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With the average rate for a traditional five-year car loan around 7%, potential car buyers may feel they’re spinning their wheels.

But they’re not.

Plenty of traction can be made with good loan rates that are below 5%, and we’ve found some for you.

First, note that trends in auto loan rates are drifting upwards, in direct contrast to home mortgage rates. Average rates for a five-year new car loan shot up from 6.15% to 6.77%. Similarly, rates for a used car loan over the same time period rose from 6.92% to 7.15%. The rise in rates could be attributed to the normal ebbs and flows of the lending markets. But, auto dealers are beginning to report a surge in demand, especially now that a state tax deduction has been included in the recently-passed $787 billion stimulus package.

Plus, the Federal Reserve has been aggressively buying mortgage-backed securities in the open market, which has helped driven mortgage rates down. No such program are in place for car buyers.

But if you’re creative and know where to look, good deals under 6% for new and used cars are yours for the asking.

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Take Bank of America’s (Stock Quote: BOA) latest loan rate for a 48-month new car purchase – 4.54%. A $200 fee may apply to the loan, and you’ll need good credit, but at that rate, who’s complaining? Over at Chase Bank (Stock Quote: JPM), car buyers can get a 5.31% four-year loan for a new car, with a nice 0.25% discount for setting up an automatic debit payment plan from your bank account.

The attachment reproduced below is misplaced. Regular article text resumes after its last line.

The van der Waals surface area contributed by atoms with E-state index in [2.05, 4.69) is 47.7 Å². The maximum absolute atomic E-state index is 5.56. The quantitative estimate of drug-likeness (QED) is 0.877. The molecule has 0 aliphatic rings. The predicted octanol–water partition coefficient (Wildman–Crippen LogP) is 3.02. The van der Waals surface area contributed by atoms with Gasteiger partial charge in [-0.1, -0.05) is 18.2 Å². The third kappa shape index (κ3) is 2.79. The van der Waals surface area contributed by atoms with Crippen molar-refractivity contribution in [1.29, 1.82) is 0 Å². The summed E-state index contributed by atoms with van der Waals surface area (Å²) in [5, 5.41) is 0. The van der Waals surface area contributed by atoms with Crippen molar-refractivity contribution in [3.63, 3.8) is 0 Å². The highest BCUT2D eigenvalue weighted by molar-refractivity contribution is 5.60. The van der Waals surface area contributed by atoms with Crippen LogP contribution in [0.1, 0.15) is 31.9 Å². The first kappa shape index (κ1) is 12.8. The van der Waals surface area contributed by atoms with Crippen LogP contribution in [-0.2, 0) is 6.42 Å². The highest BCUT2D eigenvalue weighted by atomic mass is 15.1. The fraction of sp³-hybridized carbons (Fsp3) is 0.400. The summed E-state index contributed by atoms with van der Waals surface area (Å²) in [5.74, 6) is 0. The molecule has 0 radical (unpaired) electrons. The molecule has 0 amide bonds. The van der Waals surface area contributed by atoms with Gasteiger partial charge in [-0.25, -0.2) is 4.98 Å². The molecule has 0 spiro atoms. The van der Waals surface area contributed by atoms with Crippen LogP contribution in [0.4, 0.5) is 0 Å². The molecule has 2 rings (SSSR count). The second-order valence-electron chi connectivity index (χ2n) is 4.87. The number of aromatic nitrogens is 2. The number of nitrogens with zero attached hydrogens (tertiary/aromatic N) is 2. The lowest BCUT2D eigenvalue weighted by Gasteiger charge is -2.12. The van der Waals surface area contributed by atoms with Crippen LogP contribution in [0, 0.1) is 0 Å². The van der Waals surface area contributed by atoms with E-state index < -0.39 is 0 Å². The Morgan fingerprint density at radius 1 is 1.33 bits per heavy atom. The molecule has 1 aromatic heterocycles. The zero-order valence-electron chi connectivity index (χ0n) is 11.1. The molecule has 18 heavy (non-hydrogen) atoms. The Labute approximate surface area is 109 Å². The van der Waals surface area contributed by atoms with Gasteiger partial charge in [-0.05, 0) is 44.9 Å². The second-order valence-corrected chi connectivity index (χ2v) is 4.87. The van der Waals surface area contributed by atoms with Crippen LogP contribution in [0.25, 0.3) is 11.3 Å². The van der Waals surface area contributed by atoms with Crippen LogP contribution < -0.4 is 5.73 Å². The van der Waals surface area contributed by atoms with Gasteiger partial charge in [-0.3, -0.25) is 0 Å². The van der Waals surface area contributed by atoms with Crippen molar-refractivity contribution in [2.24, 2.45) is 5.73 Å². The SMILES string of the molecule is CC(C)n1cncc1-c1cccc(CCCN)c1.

National City Bank (Stock Quote: NCC-PA) also has a decent deal – a 4.82% 48-month car loan rate, but you’ll have to borrow at least $15,000. And, National City will also sock you with a $150 loan fee. And, yes, auto loan APR’s under 4% are out there. Start with Washington, DC-based PenFed, which has a 3.99% APR for a 48-month new car loan. The minimum loan amount is $8,000 and you can only get the loan by applying online. But there are no points and no fees with the National City deal.

As always, when you’re doing your homework on auto loans, make sure you check your credit report first (almost all of the great deals out there right now are only available to good credit candidates), make sure you pre-qualify, and always find out the closing costs before hitting the auto dealer lots. You’ll also pay less if you stick to a new car loan of four-years-and-under, and don’t be afraid to buy a car that’s only one- or two-years-old. On average, you can save 10%-15% on such deals.

For more information on great car loan deals, visit

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